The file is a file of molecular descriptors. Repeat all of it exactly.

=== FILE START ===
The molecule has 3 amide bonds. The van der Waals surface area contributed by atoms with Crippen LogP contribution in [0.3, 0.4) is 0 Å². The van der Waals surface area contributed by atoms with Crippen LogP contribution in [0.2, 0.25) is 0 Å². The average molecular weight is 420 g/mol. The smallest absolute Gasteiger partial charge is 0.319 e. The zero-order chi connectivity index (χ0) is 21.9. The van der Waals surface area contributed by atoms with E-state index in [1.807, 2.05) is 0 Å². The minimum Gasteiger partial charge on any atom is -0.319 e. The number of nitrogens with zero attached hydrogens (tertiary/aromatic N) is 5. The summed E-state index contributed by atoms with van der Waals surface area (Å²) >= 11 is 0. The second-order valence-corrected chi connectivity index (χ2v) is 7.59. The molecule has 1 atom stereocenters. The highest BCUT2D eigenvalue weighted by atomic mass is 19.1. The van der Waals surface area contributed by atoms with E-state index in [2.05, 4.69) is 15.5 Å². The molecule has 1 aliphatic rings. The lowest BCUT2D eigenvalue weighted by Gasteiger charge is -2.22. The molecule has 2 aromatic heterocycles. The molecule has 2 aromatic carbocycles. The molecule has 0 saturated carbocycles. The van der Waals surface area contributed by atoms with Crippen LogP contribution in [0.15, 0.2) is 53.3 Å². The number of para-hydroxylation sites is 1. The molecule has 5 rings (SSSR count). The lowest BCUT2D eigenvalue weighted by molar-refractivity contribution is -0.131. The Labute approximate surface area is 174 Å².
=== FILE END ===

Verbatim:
The molecule has 3 amide bonds. The van der Waals surface area contributed by atoms with Crippen LogP contribution in [0.3, 0.4) is 0 Å². The van der Waals surface area contributed by atoms with Crippen LogP contribution in [0.2, 0.25) is 0 Å². The average molecular weight is 420 g/mol. The smallest absolute Gasteiger partial charge is 0.319 e. The zero-order chi connectivity index (χ0) is 21.9. The van der Waals surface area contributed by atoms with E-state index in [1.807, 2.05) is 0 Å². The minimum Gasteiger partial charge on any atom is -0.319 e. The number of nitrogens with zero attached hydrogens (tertiary/aromatic N) is 5. The summed E-state index contributed by atoms with van der Waals surface area (Å²) >= 11 is 0. The second-order valence-corrected chi connectivity index (χ2v) is 7.59. The molecule has 1 atom stereocenters. The highest BCUT2D eigenvalue weighted by atomic mass is 19.1. The van der Waals surface area contributed by atoms with E-state index in [2.05, 4.69) is 15.5 Å². The molecule has 1 aliphatic rings. The lowest BCUT2D eigenvalue weighted by Gasteiger charge is -2.22. The molecule has 2 aromatic heterocycles. The molecule has 2 aromatic carbocycles. The molecule has 0 saturated carbocycles. The van der Waals surface area contributed by atoms with Crippen LogP contribution in [0.15, 0.2) is 53.3 Å². The number of para-hydroxylation sites is 1. The molecule has 5 rings (SSSR count). The lowest BCUT2D eigenvalue weighted by molar-refractivity contribution is -0.131. The Labute approximate surface area is 174 Å².